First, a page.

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Travel insurance dominates virus-related complaints

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Travel insurance has the highest number of disputes linked to the novel coronavirus, accounting for more than 82% of cases lodged against the general insurance industry since the pandemic was declared in March.

When measured by industry type, general insurance dominated with a 38% share of the 4773 virus-related disputes lodged against financial services providers, the Australian Financial Complaints Authority (AFCA) said today in a statistics report for the 2019/20 financial year.

Of the 1813 virus-related general insurance claims received so far, more than 1500 are about travel insurance.

Overall for the 2019/20 year, consumers lodged 80,546 complaints against financial services companies, with credit products dominating at 43%, followed by general insurance on 24%.

AFCA says the disputes received represented a 13.7% rise in monthly complaints from the previous financial year. About $258.6 million was secured in compensation and refunds to consumers.

The dispute mediator resolved 78% of cases and 73% of the complaints were settled by agreement or in favour of complainants.

About 15,748 complaints were lodged against the general insurance industry, the second highest behind banks (28,411).

Delays in claim handling drew the highest complaints (3521), followed by claim amount (3171), denial of claim based on exclusion or condition (3032), denial of claim (2337) and service quality (1353).

The Financial Rights Legal Centre says the AFCA statistics, especially the ones on travel, mirror the cases it has been handling since the pandemic erupted.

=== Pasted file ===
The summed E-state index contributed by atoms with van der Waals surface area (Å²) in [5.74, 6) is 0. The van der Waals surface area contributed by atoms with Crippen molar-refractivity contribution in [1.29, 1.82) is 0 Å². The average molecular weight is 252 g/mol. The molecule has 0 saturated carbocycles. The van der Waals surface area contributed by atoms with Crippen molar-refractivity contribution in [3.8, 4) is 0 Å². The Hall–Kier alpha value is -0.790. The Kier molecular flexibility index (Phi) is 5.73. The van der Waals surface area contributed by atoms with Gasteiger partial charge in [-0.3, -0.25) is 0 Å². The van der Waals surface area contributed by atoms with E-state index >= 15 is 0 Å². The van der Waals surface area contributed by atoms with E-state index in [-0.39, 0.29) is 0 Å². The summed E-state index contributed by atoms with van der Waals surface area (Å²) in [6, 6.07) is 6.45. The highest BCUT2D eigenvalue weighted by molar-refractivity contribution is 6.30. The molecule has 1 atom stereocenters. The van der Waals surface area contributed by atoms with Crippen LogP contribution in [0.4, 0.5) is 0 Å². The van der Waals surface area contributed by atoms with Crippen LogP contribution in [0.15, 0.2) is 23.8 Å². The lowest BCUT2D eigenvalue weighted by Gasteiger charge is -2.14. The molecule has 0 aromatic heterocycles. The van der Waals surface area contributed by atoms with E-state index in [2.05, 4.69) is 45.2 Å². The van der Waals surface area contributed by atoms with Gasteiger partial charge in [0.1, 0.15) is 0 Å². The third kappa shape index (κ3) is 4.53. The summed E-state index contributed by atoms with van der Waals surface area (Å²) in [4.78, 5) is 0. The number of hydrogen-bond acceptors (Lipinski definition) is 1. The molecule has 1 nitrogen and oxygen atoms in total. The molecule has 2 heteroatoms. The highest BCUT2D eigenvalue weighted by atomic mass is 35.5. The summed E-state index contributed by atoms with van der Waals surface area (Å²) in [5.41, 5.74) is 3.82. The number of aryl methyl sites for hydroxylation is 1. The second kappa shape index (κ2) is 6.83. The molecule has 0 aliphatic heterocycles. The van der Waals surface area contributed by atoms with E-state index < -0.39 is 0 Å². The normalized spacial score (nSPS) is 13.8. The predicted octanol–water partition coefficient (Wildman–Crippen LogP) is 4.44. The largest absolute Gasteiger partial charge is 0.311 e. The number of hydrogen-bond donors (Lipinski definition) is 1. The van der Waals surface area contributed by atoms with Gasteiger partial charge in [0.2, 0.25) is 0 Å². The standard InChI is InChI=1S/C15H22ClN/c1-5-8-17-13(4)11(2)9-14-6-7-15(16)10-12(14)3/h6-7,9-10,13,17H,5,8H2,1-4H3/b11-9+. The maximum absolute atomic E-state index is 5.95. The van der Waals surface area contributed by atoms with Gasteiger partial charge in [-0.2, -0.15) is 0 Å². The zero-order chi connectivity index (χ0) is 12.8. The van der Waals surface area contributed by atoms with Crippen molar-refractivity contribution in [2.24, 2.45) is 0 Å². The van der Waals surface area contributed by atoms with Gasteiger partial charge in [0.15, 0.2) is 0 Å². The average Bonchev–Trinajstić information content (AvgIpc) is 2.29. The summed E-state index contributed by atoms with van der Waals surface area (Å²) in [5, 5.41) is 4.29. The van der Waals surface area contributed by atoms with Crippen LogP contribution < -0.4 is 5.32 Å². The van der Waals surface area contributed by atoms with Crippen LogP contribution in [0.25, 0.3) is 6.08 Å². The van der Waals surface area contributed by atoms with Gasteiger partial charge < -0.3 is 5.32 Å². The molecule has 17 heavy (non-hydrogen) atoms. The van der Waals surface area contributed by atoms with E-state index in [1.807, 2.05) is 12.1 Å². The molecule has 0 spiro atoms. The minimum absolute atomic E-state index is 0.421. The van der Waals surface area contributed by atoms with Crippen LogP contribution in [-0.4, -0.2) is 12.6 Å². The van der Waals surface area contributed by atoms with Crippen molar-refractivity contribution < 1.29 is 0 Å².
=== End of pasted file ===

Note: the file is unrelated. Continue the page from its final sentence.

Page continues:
“We too have had an abundance of calls regarding problems arising out of travel insurance claims, refunds and credit,” Policy and Advocacy Officer Drew MacRae told insuranceNEWS.com.au today. “Travel insurance made up 78% of COVID-19 related calls to our Insurance Law Service.

“We have also seen COVID-19 compounding issues faced by those experiencing insurance problems from the Black Summer fires and other catastrophes that occurred earlier this year.”

The Consumer Action Law Centre says the 2019/20 figures suggest insurers are still failing to give consumers who are in financial hardship fair treatment.

“This is very concerning because we expect financial difficulty to increase when short-term COVID-19 relief measures expire,” Policy Officer Tom Abourizk told insuranceNEWS.com.au. “The fact that 73% of complaints made to AFCA were settled in favour of the consumer indicates that internal dispute resolution processes are still not resulting in fair outcomes.

“The financial service providers are supposed to be the experts, they should not be making the wrong decision this often.”